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There is a field of study, which focuses on the Hekhalot literature. However, the internet gives conflicting information about them.

For example, some state that they were written by the early Tannaim near the first century around the time of the Mishna. Others argue they were written around the year 800 as a response to Islamic influence. Many articles refer to the Rabbis of Israel, other to the Byzantine area, and others to Bavel. The literature as a whole is also often referred to as a group, but not specific book or collection of fragments is explicitly mentioned. (This is akin to talking about the Bible, but never stating which books the bible is composed of)

Where can the texts be found, when were they written, and where (Israel? Bavel? elsewhere?) were they written?

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Great question, I anticipate the answer as well. –  Aman Mar 1 '12 at 10:12
    
Here's a bibliography from a Bar-Ilan course: faculty.biu.ac.il/~barilm/bibmyshk.html –  yitznewton Mar 1 '12 at 14:58
    
Lousy internet. Be less conflicting! –  yitznewton Mar 1 '12 at 14:59
    
slightly related judaism.stackexchange.com/questions/12025/… –  none Mar 1 '12 at 16:54
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2 Answers

The main text, Hekhalot Rabbatai can be found translated online with notes as to where to find printed Hebrew editions (the most often cited sefer is batei midrashot by Wertheimer). There is not a firm consensus among scholars as to when it was written but there is general agreement to a range of 200-800 C.E. Souce. I have not found a source that discusses where, physically, they were put into writing but based on the dates I would certainly assume outside of Israel and would wager to guess Bavel. It seems clear that the majority of the content describing ascension to various palaces in shomayim took place when the tanaim were in Eretz Yisroel. Rabbi Aryeh Kaplan discusses this material extensively in Meditation and Kabbalah.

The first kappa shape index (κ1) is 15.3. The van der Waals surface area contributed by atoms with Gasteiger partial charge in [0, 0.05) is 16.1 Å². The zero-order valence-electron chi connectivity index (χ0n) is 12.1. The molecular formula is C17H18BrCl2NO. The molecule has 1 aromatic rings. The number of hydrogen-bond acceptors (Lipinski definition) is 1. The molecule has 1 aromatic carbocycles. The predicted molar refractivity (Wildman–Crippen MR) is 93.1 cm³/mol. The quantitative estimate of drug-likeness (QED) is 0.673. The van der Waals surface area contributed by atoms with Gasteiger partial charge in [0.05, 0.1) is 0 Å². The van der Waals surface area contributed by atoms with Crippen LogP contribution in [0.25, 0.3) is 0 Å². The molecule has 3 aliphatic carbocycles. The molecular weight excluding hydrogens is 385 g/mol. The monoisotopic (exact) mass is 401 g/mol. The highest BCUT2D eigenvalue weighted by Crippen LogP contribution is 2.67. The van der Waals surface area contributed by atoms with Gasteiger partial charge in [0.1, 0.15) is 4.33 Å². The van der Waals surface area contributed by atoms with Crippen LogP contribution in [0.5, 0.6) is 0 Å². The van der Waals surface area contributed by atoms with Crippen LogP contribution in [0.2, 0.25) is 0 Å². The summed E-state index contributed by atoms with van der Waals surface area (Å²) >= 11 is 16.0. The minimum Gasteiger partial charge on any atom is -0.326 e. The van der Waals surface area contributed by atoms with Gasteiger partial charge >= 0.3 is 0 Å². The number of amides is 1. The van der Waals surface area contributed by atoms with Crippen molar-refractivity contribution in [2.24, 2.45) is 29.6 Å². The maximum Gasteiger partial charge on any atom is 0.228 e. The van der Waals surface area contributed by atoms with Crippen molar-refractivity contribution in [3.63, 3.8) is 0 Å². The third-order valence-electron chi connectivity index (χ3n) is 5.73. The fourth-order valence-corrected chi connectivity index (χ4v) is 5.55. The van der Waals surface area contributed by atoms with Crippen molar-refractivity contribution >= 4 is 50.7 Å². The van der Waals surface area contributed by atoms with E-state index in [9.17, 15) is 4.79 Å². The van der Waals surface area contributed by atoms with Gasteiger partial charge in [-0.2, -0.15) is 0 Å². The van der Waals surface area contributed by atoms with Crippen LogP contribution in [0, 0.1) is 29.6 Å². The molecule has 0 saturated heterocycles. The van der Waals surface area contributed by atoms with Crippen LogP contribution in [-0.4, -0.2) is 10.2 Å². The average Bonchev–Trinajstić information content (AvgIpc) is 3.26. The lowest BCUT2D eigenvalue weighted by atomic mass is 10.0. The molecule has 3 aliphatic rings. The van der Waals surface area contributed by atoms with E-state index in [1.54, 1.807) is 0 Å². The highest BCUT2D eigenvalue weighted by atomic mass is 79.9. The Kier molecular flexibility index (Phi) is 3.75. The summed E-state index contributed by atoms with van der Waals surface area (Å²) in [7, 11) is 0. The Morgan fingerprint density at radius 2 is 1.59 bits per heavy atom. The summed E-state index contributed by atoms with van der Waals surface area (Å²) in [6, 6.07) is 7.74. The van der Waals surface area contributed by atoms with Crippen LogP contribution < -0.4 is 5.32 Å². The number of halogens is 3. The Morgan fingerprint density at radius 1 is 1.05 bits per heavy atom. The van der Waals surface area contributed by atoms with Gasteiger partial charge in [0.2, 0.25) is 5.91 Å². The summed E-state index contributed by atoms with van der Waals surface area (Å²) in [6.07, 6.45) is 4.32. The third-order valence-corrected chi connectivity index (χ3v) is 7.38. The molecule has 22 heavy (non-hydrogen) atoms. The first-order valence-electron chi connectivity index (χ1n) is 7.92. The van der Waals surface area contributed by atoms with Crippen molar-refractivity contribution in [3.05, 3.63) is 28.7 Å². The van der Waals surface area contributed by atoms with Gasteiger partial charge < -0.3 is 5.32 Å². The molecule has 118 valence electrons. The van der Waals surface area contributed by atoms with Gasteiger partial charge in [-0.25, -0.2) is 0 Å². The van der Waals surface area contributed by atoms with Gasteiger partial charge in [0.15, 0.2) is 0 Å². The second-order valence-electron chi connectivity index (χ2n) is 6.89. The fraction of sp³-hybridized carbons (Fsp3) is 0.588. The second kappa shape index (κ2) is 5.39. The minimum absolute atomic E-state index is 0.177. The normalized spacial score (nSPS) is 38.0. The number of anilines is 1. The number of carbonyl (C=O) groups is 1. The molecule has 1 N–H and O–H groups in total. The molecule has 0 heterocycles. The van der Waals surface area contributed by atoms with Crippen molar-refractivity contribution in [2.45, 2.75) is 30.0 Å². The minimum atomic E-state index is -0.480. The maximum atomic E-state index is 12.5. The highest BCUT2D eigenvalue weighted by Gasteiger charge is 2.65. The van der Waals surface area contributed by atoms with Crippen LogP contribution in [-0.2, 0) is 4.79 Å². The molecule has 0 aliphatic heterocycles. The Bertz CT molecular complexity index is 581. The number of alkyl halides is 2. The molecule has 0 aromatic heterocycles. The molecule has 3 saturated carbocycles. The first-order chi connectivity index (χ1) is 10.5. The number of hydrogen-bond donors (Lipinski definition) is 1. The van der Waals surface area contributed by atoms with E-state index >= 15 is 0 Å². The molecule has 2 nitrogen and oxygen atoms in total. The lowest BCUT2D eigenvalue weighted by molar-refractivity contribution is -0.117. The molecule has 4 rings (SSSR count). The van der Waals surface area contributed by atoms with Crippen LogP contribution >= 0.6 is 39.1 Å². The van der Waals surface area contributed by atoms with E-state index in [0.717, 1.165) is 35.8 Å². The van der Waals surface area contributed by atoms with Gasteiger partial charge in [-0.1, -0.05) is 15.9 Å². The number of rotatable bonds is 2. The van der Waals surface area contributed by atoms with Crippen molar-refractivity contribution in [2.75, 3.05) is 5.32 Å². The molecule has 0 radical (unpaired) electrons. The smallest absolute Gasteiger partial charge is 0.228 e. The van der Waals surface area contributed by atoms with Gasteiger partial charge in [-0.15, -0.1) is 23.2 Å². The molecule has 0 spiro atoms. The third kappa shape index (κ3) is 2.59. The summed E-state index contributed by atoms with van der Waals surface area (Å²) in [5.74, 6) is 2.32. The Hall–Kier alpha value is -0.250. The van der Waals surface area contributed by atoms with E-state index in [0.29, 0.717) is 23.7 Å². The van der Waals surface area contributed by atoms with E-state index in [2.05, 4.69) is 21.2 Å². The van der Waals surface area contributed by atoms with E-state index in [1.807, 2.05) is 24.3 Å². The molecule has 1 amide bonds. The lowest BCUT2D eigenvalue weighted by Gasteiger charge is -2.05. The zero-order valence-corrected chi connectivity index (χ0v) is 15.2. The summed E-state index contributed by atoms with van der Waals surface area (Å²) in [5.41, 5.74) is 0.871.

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Thanks, but R. Shira HAgaon mentions two books, Hechalot Rabbatai and Hekhalot Zutarti. Other books speak about the "literature" as if its many many books and fragments. Where can one find those? The time frame of 200-800, ranges from Tanaim, Amaorim, Sevarim and Geonim. Which are different phases of Jewish life. And your answer gives us both Israel and Bavel, which perspective were they written in Israel or Bavel.. or are you saying both? –  avi Mar 1 '12 at 15:29
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@avi from what i understand there is no official canonized 'hechalot' because none of the works were ever written with such intent. instead people have used the term hechalot as a catch-all for certain midrashic/mystic literature that is associated with the topic of ascending to heaven. Batei midrashot has many of the text cited in the wikipedia article. My answer is that the main work, hechalot rabbasai, was composed OUTSIDE of Israel, most likely IN Bavel. –  none Mar 1 '12 at 15:40
    
Is Batei Midrashot a book and not a collection of rooms in various Yeshivot ? That might have been my confusion :) –  avi Mar 1 '12 at 15:58
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@avi oy gevalt, my mistake! sorry, the main compilers of obscure midrashic content before Scholem et al were S. A. Wertheimer and Adolph Jellinek. the former authored battei midrashot - en.wikipedia.org/wiki/Solomon_Aaron_Wertheimer –  none Mar 1 '12 at 16:13
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Many have failed to note that Hekahlot literature is based on the writings of Isaiah Chap 6 and Ezekials wheel discourse of the TANAK,being Old Testament Writings of "The Prophets".Hence let it be said along with Hebrew Pseudapigrapha manuscripts that Hekahlot was in fact BC-before Christ. Later discourse came as Talmidic and Kabalac

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Can you source any of this? –  Double AA Dec 12 '12 at 5:22
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